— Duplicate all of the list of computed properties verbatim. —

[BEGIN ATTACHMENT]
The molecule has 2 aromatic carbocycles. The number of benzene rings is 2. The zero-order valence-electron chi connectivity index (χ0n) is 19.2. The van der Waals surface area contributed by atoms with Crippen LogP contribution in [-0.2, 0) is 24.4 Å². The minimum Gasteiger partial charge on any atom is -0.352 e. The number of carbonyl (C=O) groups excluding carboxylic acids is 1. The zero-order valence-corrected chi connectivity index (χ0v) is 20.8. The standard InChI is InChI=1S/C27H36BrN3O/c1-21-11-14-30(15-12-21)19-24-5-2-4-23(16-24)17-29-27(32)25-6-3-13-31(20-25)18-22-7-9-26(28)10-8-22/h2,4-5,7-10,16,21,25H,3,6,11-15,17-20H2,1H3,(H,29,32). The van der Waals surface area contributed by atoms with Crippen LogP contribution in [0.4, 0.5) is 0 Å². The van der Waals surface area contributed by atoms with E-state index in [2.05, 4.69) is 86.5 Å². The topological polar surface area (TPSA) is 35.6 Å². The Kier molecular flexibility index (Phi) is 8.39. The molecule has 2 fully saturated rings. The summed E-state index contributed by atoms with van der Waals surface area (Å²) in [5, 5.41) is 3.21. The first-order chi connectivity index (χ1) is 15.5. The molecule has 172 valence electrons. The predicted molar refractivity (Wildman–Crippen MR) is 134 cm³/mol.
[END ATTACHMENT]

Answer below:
The molecule has 2 aromatic carbocycles. The number of benzene rings is 2. The zero-order valence-electron chi connectivity index (χ0n) is 19.2. The van der Waals surface area contributed by atoms with Crippen LogP contribution in [-0.2, 0) is 24.4 Å². The minimum Gasteiger partial charge on any atom is -0.352 e. The number of carbonyl (C=O) groups excluding carboxylic acids is 1. The zero-order valence-corrected chi connectivity index (χ0v) is 20.8. The standard InChI is InChI=1S/C27H36BrN3O/c1-21-11-14-30(15-12-21)19-24-5-2-4-23(16-24)17-29-27(32)25-6-3-13-31(20-25)18-22-7-9-26(28)10-8-22/h2,4-5,7-10,16,21,25H,3,6,11-15,17-20H2,1H3,(H,29,32). The van der Waals surface area contributed by atoms with Crippen LogP contribution in [0.4, 0.5) is 0 Å². The van der Waals surface area contributed by atoms with E-state index in [2.05, 4.69) is 86.5 Å². The topological polar surface area (TPSA) is 35.6 Å². The Kier molecular flexibility index (Phi) is 8.39. The molecule has 2 fully saturated rings. The summed E-state index contributed by atoms with van der Waals surface area (Å²) in [5, 5.41) is 3.21. The first-order chi connectivity index (χ1) is 15.5. The molecule has 172 valence electrons. The predicted molar refractivity (Wildman–Crippen MR) is 134 cm³/mol.